Odd memory allocation behaviour

I recently raised a topic on Serial.println statements ‘disappearing’. The best advice I got back on this was that it was most likely caused by running out of RAM.

I’m now quite convinced that the odd behaviour I was witnessing with the ‘missing’ println statements is due to memory issues. However, doing a bit more experimenting in this area has raised more questions than it has provided answers, so I’m starting this new topic to look at memory allocation.

I’ve written the attached program to try and see how the program behaves as the memory is gradually consumed. The results are confusing and don’t make a whole lot of sense to me. Perhaps someone can shed some light here.

Here’s the test application. It’s designed to leak a few bytes and then print out the amount of remaining memory on every iteration of loop().

/*

  • Example program to test memory limits
    */

char abuff[150];
void *myP;

// this function will return the number of bytes currently free in RAM
int memoryTest() {
int byteCounter = 0; // initialize a counter
byte *byteArray; // create a pointer to a byte array

// use the malloc function to repeatedly attempt allocating a certain number of bytes to memory
while ( (byteArray = (byte*) malloc (byteCounter * sizeof(byte))) != NULL ) {
byteCounter++; // if allocation was successful, then up the count for the next try
free(byteArray); // free memory after allocating it
}

free(byteArray); // also free memory after the function finishes
return byteCounter; // send back the highest number of bytes successfully allocated
}

void displayMemoryLeft() {
int iAvail;
Serial.print(“Memory test results: “);
iAvail = memoryTest();
Serial.print(iAvail,DEC);
Serial.println(” bytes free”);
}

void setup()
{
Serial.begin(9600);
}

void loop()
{
Serial.println(“Top of loop”);
displayMemoryLeft();
myP = malloc(20);
if (myP == NULL) Serial.println(“Allocation did not work”);

Serial.println(“Waiting 2 seconds\n”);
delay(2000);
}

This compiles with the following summary.

Binary sketch size: 2778 bytes (of a 14336 byte maximum)

When I run it, I get the following output.

Top of loop
Memory test results: 318 bytes free
Waiting 2 seconds

Top of loop
Memory test results: 296 bytes free
Waiting 2 seconds

Top of loop
Memory test results: 274 bytes free
Waiting 2 seconds

Top of loop
Memory test results: 253 bytes free
Waiting 2 seconds

Top of loop
Memory test results: 253 bytes free
Waiting 2 seconds

Top of loop
Memory test results: 253 bytes free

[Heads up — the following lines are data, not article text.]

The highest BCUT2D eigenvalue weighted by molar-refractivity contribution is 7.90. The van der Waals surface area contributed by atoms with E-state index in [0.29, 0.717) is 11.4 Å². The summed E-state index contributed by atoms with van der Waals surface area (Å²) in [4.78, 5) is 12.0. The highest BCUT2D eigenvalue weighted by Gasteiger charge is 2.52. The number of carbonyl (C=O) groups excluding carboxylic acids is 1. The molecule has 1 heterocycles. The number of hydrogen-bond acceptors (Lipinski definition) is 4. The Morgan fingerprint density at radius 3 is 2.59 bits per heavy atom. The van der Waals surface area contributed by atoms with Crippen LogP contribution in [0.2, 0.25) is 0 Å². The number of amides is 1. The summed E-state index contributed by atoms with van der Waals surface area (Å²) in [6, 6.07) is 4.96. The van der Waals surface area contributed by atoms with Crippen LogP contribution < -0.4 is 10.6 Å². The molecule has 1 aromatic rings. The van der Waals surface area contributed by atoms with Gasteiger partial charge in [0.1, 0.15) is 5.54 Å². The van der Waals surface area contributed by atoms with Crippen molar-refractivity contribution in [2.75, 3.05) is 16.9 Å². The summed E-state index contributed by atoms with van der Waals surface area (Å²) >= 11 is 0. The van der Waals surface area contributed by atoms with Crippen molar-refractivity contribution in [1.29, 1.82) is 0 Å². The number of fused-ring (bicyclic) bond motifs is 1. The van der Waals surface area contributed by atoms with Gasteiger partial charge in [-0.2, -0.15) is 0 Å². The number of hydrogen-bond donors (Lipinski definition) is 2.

Waiting 2 seconds

So, each 20 byte malloc results in 22 bytes being removed from memory, but why does the memory not fall below 253 bytes? This is unexpected behaviour.
If I then remove the abuff variable, the program behaves very differently, commencing with an available memory size of 638 bytes and dropping gradually down to 89 bytes.

Can anyone help me to explain this behaviour? Also, if I didn’t have Serial.println statements in my code, how would I ever know that this odd behaviour was occurring? My point here is that an embedded program is unlikely to have println statements in its final form, so determining that the memory limits are being hit, and odd behaviour is likely to occur, seems to me to be very difficult to predict.

Hello.

Very interesting results from some very systematic testing. Rather than repeat what I've already said on this topic elsewhere, I'll just point you to my previous post on this topic in case you might find the information there helpful:

http://www.arduino.cc/cgi-bin/yabb2/YaBB.pl?num=1210982938/1#1

  • Ben

Also the memoryTest() function(s) aren't very precise. They actually measure the largest single block of memory you can allocate, which is often not the same as the total amount of free memory (since the free memory may be split up into pieces).

Thanks for the replies. They have helped clarify for me how the memory allocation works and why I am getting this behaviour. I know its been said before, but this really is like going back to my early days of programming in the 70's with a ZX81. I'd pretty much forgotten how constrained that programming environment was, but these recent experiences with the Atmega168 has brought it all back once again!!